Roger Federer: 'The knee was no longer good after...'
by SIMONE BRUGNOLI | VIEW 12504
Ranked 6th at the start of the 2003 season, Roger Federer found the rhythm in February to conquer Marseille and Dubai. The Swiss did not play at his best in Indian Wells and Miami, but found his game again on clay to conquer Munich and reach the final in Rome.
Things didn't go so well at Hamburg and Roland Garros, and Roger focused on the grass-court season, lifting the first ATP title on the fastest surface in Halle. Arriving at Wimbledon as one of the favourites, Federer dropped a set in seven meetings, producing some fine tennis against Andy Roddick and Mark Philippoussis to lift his first Grand Slam crown.
The youngster had the opportunity to become the world number 1 in Montreal and Cincinnati, losing the semi-final in Canada against Andy Roddick and waiting until next February to take the ATP throne. At the US Open, Federer lost the first set against José Acasuso before recovering, dominating the Argentine, who retired early in the fourth set.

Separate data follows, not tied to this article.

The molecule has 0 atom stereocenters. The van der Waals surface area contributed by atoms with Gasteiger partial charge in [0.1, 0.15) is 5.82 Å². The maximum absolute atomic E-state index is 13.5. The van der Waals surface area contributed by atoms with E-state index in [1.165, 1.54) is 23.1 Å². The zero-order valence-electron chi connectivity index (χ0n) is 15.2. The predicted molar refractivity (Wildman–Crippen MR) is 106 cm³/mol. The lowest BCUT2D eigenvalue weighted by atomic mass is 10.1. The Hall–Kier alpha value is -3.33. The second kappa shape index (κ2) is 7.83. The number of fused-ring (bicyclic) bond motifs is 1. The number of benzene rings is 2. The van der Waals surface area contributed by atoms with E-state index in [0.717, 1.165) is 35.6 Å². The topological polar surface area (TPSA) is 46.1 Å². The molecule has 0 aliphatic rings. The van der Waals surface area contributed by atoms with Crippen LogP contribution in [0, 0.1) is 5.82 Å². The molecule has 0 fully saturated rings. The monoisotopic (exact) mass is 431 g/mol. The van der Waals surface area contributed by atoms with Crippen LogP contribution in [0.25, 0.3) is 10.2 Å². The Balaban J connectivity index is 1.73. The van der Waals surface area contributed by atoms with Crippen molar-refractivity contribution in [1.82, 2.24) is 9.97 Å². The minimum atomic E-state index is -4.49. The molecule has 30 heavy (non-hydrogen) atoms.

In the second round, Roger beat Jean-Rene Lisnard 6-1 6-2 6-0 in one hour and 17 minutes, one of his most dominant wins in New York. The Wimbledon champion gave up 15 points in 11 service games, refusing the only break point he faced and stealing 55% of return points.
Federer got seven breaks from 14 opportunities and secured a place in the third round. Thus, Federer set the fourth round clash against James Blake, expecting a much closer encounter before the American public. In addition, Roger referred to his girlfriend Mirka, who got into tennis after being inspired by Martina Navratilova.
"You always have to stay focused in the early stages of every set, which has worked well for me today."
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Roger Federer revealed on Saturday that he is aiming to return to action in the "middle or end" of the 2022 season.
"I still have to wait a little bit with running. I hope I can increase that more and more over the next few months and hopefully make a comeback in the middle or end of 2022," Federer said. "The surgery was the right thing. The knee was no longer good after Wimbledon.
It couldn't go on like this. I'm fine. I walked on crutches for 2 months and had to start all over again," he added. "I'm in the process of rebuilding the whole thing and can now slowly think about my comeback," he said.